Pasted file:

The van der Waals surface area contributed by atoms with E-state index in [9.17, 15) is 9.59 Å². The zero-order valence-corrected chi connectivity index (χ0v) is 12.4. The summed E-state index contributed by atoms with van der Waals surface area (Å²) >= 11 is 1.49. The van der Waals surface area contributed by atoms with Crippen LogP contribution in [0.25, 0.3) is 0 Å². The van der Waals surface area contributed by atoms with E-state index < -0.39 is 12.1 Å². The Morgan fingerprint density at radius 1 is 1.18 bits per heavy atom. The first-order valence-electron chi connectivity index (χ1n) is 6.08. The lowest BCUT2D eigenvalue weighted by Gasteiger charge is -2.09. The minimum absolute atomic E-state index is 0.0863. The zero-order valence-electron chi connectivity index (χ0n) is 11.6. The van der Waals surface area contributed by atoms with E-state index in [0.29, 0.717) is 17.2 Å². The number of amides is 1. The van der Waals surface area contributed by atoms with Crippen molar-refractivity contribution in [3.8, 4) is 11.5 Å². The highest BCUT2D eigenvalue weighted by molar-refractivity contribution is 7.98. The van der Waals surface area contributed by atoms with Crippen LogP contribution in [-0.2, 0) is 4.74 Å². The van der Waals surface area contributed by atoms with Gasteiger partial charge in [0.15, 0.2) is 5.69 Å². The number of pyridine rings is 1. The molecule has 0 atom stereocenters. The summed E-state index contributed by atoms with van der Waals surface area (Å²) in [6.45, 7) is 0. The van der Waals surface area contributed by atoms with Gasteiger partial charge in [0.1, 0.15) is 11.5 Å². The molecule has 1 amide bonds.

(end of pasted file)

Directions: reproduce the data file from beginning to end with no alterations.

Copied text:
The van der Waals surface area contributed by atoms with E-state index in [9.17, 15) is 9.59 Å². The zero-order valence-corrected chi connectivity index (χ0v) is 12.4. The summed E-state index contributed by atoms with van der Waals surface area (Å²) >= 11 is 1.49. The van der Waals surface area contributed by atoms with Crippen LogP contribution in [0.25, 0.3) is 0 Å². The van der Waals surface area contributed by atoms with E-state index < -0.39 is 12.1 Å². The Morgan fingerprint density at radius 1 is 1.18 bits per heavy atom. The first-order valence-electron chi connectivity index (χ1n) is 6.08. The lowest BCUT2D eigenvalue weighted by Gasteiger charge is -2.09. The minimum absolute atomic E-state index is 0.0863. The zero-order valence-electron chi connectivity index (χ0n) is 11.6. The van der Waals surface area contributed by atoms with E-state index in [0.29, 0.717) is 17.2 Å². The number of amides is 1. The van der Waals surface area contributed by atoms with Crippen molar-refractivity contribution in [3.8, 4) is 11.5 Å². The highest BCUT2D eigenvalue weighted by molar-refractivity contribution is 7.98. The van der Waals surface area contributed by atoms with Crippen LogP contribution in [-0.2, 0) is 4.74 Å². The van der Waals surface area contributed by atoms with Gasteiger partial charge in [0.15, 0.2) is 5.69 Å². The number of pyridine rings is 1. The molecule has 0 atom stereocenters. The summed E-state index contributed by atoms with van der Waals surface area (Å²) in [6.45, 7) is 0. The van der Waals surface area contributed by atoms with Gasteiger partial charge in [0.1, 0.15) is 11.5 Å². The molecule has 1 amide bonds.